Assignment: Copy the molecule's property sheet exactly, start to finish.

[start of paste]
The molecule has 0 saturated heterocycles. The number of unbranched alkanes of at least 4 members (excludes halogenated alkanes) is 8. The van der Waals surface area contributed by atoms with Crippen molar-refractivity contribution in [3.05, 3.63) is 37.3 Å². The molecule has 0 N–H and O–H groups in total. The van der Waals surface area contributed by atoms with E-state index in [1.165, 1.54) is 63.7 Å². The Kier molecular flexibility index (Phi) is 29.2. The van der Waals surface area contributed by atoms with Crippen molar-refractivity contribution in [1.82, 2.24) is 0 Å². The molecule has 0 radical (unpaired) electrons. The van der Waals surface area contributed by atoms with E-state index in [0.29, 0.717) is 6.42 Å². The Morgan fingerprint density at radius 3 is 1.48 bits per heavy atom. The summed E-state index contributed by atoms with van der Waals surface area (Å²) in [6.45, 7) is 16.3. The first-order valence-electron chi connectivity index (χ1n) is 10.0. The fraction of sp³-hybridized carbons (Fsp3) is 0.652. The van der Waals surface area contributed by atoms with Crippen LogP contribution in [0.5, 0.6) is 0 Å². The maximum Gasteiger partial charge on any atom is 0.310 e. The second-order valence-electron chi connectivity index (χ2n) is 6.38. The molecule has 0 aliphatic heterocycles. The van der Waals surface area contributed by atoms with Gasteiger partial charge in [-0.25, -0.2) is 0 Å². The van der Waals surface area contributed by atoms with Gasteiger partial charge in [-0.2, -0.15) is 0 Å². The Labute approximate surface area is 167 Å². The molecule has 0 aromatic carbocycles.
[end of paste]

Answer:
The molecule has 0 saturated heterocycles. The number of unbranched alkanes of at least 4 members (excludes halogenated alkanes) is 8. The van der Waals surface area contributed by atoms with Crippen molar-refractivity contribution in [3.05, 3.63) is 37.3 Å². The molecule has 0 N–H and O–H groups in total. The van der Waals surface area contributed by atoms with E-state index in [1.165, 1.54) is 63.7 Å². The Kier molecular flexibility index (Phi) is 29.2. The van der Waals surface area contributed by atoms with Crippen molar-refractivity contribution in [1.82, 2.24) is 0 Å². The molecule has 0 radical (unpaired) electrons. The van der Waals surface area contributed by atoms with E-state index in [0.29, 0.717) is 6.42 Å². The Morgan fingerprint density at radius 3 is 1.48 bits per heavy atom. The summed E-state index contributed by atoms with van der Waals surface area (Å²) in [6.45, 7) is 16.3. The first-order valence-electron chi connectivity index (χ1n) is 10.0. The fraction of sp³-hybridized carbons (Fsp3) is 0.652. The van der Waals surface area contributed by atoms with Crippen LogP contribution in [0.5, 0.6) is 0 Å². The maximum Gasteiger partial charge on any atom is 0.310 e. The second-order valence-electron chi connectivity index (χ2n) is 6.38. The molecule has 0 aliphatic heterocycles. The van der Waals surface area contributed by atoms with Gasteiger partial charge in [-0.25, -0.2) is 0 Å². The van der Waals surface area contributed by atoms with Gasteiger partial charge in [-0.2, -0.15) is 0 Å². The Labute approximate surface area is 167 Å². The molecule has 0 aromatic carbocycles.